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Stable amorphous georgeite as a precursor to a high-activity catalyst

DOI: 10.1038/nature16935 DOI Help
PMID: 26878237 PMID Help

Authors: Simon Kondrat (Cardiff Catalysis Institute, Cardiff University) , Paul J. Smith (Cardiff Catalysis Institute, Cardiff University) , Peter Wells (University College London) , Philip Chater (Diamond Light Source) , James H. Carter (Cardiff Catalysis Institute, Cardiff University) , David J Morgan (Cardiff University) , Elisabetta M. Fiordaliso (Technical University of Denmark) , Jakob B. Wagner (Technical University of Denmark) , Tom Davies (Cardiff Catalysis Institute) , Li Lu (Lehigh University) , Jonathan K. Bartley (Cardiff Catalysis Institute, Cardiff University) , Stuart H. Taylor (Cardiff Catalysis Institute, Cardiff University) , Michael S. Spencer (Cardiff Catalysis Institute, Cardiff University) , Christopher J. Kiely (Lehigh University) , Gordon J. Kelly (Johnson Matthey) , Colin W. Park (Johnson Matthey) , Matthew Rosseinsky (University of Liverpool) , Graham J. Hutchings (Cardiff Catalysis Institute, Cardiff University)
Co-authored by industrial partner: Yes

Type: Journal Paper
Journal: Nature

State: Published (Approved)
Published: February 2016
Diamond Proposal Number(s): 8071

Abstract: Copper and zinc form an important group of hydroxycarbonate minerals that include zincian malachite, aurichalcite, rosasite and the exceptionally rare and unstable—and hence little known and largely ignored1—georgeite. The first three of these minerals are widely used as catalyst precursors2, 3, 4 for the industrially important methanol-synthesis and low-temperature water–gas shift (LTS) reactions5, 6, 7, with the choice of precursor phase strongly influencing the activity of the final catalyst. The preferred phase2, 3, 8, 9, 10 is usually zincian malachite. This is prepared by a co-precipitation method that involves the transient formation of georgeite11; with few exceptions12 it uses sodium carbonate as the carbonate source, but this also introduces sodium ions—a potential catalyst poison. Here we show that supercritical antisolvent (SAS) precipitation using carbon dioxide (refs 13, 14), a process that exploits the high diffusion rates and solvation power of supercritical carbon dioxide to rapidly expand and supersaturate solutions, can be used to prepare copper/zinc hydroxycarbonate precursors with low sodium content. These include stable georgeite, which we find to be a precursor to highly active methanol-synthesis and superior LTS catalysts. Our findings highlight the value of advanced synthesis methods in accessing unusual mineral phases, and show that there is room for exploring improvements to established industrial catalysts.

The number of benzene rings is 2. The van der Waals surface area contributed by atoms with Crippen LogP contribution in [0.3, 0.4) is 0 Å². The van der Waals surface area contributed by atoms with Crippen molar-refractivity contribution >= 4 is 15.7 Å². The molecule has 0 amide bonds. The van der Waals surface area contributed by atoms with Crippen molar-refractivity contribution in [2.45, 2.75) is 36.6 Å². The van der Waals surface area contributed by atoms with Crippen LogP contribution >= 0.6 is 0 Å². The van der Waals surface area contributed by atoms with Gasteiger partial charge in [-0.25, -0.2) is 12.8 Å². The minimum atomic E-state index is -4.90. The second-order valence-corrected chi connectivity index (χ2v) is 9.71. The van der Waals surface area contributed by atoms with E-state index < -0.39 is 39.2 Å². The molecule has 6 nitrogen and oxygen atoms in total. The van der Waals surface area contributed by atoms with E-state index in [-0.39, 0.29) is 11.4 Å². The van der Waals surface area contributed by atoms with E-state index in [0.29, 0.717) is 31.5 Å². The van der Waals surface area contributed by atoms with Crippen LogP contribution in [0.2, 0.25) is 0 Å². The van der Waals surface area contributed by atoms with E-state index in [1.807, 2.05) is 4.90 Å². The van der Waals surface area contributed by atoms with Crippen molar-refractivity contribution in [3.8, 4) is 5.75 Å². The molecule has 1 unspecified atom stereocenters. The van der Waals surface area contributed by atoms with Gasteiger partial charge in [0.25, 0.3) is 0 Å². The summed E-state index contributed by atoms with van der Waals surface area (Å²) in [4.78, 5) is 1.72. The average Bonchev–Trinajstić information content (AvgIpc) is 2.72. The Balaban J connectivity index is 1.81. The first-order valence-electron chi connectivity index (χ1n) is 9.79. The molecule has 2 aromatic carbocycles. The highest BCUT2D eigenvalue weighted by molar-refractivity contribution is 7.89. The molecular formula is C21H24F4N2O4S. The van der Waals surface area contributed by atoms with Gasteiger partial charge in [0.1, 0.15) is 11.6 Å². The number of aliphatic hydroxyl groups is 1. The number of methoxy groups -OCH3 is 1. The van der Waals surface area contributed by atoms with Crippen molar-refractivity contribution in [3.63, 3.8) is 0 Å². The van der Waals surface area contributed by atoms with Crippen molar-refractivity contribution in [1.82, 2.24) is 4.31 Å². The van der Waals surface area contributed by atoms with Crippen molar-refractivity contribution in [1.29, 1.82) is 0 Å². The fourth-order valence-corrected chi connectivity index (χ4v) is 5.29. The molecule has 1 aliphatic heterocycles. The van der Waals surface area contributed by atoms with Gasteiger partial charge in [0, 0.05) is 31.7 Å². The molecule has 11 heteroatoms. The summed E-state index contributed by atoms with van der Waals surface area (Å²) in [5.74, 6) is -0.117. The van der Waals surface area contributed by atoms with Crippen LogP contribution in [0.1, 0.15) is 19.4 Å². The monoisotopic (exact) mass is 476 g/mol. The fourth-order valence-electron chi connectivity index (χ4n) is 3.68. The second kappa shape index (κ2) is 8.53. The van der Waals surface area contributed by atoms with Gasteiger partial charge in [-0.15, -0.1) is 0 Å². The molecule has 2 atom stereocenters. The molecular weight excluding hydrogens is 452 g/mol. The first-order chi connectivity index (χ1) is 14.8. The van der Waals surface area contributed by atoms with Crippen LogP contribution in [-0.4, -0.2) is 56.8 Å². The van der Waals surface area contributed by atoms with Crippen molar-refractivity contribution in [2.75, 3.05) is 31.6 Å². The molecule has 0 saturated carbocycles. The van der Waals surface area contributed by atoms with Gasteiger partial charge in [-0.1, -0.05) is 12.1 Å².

Subject Areas: Chemistry

Instruments: B18-Core EXAFS , I15-Extreme Conditions

Other Facilities: APS